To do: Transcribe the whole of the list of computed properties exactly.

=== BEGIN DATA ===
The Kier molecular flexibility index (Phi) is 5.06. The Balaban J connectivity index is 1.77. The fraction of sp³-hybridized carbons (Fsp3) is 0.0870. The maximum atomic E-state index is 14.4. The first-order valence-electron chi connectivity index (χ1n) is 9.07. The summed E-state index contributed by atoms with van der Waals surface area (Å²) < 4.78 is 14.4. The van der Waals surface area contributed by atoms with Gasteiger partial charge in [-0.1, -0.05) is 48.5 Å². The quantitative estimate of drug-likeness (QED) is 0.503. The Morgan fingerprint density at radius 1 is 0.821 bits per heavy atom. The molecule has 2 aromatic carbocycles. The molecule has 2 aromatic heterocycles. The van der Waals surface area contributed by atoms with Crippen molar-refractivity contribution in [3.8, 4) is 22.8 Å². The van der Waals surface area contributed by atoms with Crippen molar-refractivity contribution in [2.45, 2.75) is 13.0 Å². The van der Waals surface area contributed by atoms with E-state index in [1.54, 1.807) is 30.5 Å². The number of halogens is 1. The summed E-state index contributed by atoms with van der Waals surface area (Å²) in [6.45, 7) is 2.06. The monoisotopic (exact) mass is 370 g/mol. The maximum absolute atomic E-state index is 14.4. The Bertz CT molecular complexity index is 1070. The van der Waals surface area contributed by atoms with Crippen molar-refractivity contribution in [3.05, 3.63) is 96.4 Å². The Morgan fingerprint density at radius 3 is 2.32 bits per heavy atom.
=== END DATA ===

The Kier molecular flexibility index (Phi) is 5.06. The Balaban J connectivity index is 1.77. The fraction of sp³-hybridized carbons (Fsp3) is 0.0870. The maximum atomic E-state index is 14.4. The first-order valence-electron chi connectivity index (χ1n) is 9.07. The summed E-state index contributed by atoms with van der Waals surface area (Å²) < 4.78 is 14.4. The van der Waals surface area contributed by atoms with Gasteiger partial charge in [-0.1, -0.05) is 48.5 Å². The quantitative estimate of drug-likeness (QED) is 0.503. The Morgan fingerprint density at radius 1 is 0.821 bits per heavy atom. The molecule has 2 aromatic carbocycles. The molecule has 2 aromatic heterocycles. The van der Waals surface area contributed by atoms with Crippen molar-refractivity contribution in [3.8, 4) is 22.8 Å². The van der Waals surface area contributed by atoms with Crippen molar-refractivity contribution in [2.45, 2.75) is 13.0 Å². The van der Waals surface area contributed by atoms with E-state index in [1.54, 1.807) is 30.5 Å². The number of halogens is 1. The summed E-state index contributed by atoms with van der Waals surface area (Å²) in [6.45, 7) is 2.06. The monoisotopic (exact) mass is 370 g/mol. The maximum absolute atomic E-state index is 14.4. The Bertz CT molecular complexity index is 1070. The van der Waals surface area contributed by atoms with Crippen molar-refractivity contribution in [3.05, 3.63) is 96.4 Å². The Morgan fingerprint density at radius 3 is 2.32 bits per heavy atom.